This email represents just one side of an acrimonious dispute, but it may be indicative of more deep seated problems.

best wishes


Begin forwarded message:

From: Stefan Grimm <professorstefangrimm@gmail.com>

Date: 21 October 2014 23:41:03 BST

To: <big-email-list>

Subject: How Professors are treated at Imperial College

Dear all,

If anyone is interested how Professors are treated at Imperial College: Here is my story.

On May 30th ’13 my boss, Prof Martin Wilkins, came into my office together with his PA and ask me what grants I had. After I enumerated them I was told that this was not enough and that I had to leave the College within one year – “max” as he said. He made it clear that he was acting on behalf of Prof Gavin Screaton, the then head of the Department of Medicine, and told me that I would have a meeting with him soon to be sacked. Without any further comment he left my office. It was only then that I realized that he did not even have the courtesy to close the door of my office when he delivered this message. When I turned around the corner I saw a student who seems to have overheard the conversation looking at me in utter horror.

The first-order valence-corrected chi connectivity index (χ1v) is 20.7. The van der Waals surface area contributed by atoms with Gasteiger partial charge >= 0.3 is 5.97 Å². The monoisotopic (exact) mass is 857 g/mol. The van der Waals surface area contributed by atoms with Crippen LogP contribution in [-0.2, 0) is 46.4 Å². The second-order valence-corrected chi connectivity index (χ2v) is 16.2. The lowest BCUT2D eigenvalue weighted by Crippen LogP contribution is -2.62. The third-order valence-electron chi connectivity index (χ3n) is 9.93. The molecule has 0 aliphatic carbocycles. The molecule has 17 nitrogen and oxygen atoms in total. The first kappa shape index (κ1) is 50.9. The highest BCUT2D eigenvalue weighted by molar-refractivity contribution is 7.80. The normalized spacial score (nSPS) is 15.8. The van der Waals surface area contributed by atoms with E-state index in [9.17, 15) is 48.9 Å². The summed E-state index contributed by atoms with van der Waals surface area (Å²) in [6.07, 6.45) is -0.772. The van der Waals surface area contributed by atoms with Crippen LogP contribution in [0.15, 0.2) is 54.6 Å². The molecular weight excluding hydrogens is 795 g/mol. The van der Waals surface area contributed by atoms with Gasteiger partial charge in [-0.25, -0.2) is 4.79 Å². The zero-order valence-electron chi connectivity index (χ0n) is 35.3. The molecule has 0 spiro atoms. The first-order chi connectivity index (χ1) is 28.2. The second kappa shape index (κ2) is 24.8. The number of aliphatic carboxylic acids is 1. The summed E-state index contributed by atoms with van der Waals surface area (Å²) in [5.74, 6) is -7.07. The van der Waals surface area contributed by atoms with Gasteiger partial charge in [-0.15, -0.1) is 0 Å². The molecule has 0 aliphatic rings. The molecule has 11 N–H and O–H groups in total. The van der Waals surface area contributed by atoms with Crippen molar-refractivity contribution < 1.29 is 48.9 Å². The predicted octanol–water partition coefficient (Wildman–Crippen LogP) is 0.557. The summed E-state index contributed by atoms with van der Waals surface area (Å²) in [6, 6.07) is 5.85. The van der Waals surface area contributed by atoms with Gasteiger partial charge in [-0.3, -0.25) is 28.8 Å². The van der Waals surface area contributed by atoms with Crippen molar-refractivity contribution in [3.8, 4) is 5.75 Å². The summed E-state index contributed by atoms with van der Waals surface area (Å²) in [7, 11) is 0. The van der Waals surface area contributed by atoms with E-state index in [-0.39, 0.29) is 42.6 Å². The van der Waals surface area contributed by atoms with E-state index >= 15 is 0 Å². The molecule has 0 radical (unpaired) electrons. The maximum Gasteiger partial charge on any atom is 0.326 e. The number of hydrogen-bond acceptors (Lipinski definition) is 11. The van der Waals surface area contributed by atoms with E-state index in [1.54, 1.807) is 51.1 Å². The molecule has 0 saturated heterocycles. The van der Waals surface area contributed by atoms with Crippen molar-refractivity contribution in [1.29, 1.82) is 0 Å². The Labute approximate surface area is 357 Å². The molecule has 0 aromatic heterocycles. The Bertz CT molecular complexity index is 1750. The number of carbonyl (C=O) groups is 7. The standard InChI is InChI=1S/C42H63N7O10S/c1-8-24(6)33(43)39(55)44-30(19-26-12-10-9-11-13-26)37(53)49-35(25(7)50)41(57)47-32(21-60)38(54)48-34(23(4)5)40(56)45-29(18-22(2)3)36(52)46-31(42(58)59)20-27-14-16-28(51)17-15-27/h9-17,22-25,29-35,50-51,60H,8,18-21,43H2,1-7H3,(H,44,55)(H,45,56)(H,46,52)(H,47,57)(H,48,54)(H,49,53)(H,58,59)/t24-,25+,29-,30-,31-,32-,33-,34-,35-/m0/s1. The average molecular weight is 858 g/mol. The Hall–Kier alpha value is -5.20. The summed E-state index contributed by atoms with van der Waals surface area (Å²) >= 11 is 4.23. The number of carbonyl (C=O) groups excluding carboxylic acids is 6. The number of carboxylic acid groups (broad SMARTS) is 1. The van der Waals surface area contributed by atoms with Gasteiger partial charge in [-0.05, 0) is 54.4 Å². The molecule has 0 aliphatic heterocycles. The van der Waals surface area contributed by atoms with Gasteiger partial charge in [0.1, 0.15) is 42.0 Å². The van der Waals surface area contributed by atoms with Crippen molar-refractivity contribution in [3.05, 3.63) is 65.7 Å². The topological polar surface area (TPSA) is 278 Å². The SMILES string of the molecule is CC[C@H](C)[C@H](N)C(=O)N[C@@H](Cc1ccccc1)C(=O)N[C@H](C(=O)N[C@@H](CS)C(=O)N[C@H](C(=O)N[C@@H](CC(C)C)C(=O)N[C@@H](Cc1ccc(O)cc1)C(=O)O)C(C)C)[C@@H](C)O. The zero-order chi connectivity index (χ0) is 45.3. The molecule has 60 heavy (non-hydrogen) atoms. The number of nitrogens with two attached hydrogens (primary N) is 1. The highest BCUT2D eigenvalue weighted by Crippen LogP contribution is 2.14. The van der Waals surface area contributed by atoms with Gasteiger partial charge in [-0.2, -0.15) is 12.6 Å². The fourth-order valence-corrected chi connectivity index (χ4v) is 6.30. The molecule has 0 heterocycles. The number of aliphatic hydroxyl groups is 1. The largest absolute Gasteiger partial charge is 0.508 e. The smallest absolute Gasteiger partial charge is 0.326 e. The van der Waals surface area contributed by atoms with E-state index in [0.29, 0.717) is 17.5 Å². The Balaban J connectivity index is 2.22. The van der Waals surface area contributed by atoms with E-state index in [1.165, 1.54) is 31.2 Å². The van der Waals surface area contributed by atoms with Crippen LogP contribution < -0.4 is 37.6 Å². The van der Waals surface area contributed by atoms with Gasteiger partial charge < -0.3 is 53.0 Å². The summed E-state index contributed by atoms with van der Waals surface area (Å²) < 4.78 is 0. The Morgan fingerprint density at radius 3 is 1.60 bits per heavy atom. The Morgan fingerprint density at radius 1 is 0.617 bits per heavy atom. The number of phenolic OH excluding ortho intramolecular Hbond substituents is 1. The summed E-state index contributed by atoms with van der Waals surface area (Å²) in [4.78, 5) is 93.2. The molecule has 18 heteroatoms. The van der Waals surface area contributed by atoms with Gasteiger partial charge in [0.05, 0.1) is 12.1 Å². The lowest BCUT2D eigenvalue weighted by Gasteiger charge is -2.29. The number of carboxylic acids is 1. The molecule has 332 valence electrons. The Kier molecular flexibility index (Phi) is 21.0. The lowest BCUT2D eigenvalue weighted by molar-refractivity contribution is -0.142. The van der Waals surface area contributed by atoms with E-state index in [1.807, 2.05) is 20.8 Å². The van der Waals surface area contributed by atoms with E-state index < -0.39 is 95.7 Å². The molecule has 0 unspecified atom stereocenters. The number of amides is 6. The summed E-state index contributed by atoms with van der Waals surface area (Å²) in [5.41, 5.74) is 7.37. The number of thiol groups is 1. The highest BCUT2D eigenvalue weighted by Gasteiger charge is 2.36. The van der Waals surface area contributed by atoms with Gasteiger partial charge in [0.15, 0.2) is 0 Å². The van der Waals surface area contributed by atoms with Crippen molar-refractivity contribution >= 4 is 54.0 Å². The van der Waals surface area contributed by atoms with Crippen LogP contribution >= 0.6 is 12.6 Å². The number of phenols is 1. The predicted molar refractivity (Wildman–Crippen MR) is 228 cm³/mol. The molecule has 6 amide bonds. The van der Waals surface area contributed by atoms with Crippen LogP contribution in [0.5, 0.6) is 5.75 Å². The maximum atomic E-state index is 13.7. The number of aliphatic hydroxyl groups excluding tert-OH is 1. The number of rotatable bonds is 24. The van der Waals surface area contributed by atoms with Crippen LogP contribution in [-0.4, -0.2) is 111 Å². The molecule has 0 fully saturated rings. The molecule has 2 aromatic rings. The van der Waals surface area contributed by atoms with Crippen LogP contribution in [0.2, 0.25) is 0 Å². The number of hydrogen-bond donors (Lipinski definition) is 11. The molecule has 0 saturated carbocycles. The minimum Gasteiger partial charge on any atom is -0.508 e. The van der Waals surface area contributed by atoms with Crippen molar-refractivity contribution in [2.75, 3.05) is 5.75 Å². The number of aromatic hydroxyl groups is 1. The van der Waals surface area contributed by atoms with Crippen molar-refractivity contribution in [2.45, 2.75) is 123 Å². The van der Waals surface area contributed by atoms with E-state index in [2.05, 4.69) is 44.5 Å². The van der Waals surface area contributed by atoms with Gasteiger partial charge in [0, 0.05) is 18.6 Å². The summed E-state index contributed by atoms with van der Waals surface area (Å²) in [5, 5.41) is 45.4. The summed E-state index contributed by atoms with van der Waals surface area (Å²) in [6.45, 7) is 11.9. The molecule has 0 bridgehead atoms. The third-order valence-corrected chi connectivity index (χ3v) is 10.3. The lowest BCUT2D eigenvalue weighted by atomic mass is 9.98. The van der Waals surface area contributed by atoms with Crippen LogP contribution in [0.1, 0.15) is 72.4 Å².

Prof Wilkins had nothing better to do than immediately inform my colleagues in the Section that he had just sacked me.

Why does a Professor have to be treated like that?

All my grant writing stopped afterwards, as I was waiting for the meeting to get sacked by Prof Screaton. This meeting, however, never took place.

In March ’14 I then received the ultimatum email below. 200,000 pounds research income every year is required. Very interesting. I was never informed about this before and cannot remember that this is part of my contract with the College. Especially interesting is the fact that the required 200,000.- pounds could potentially also be covered by smaller grants but in my case a programme grant was expected.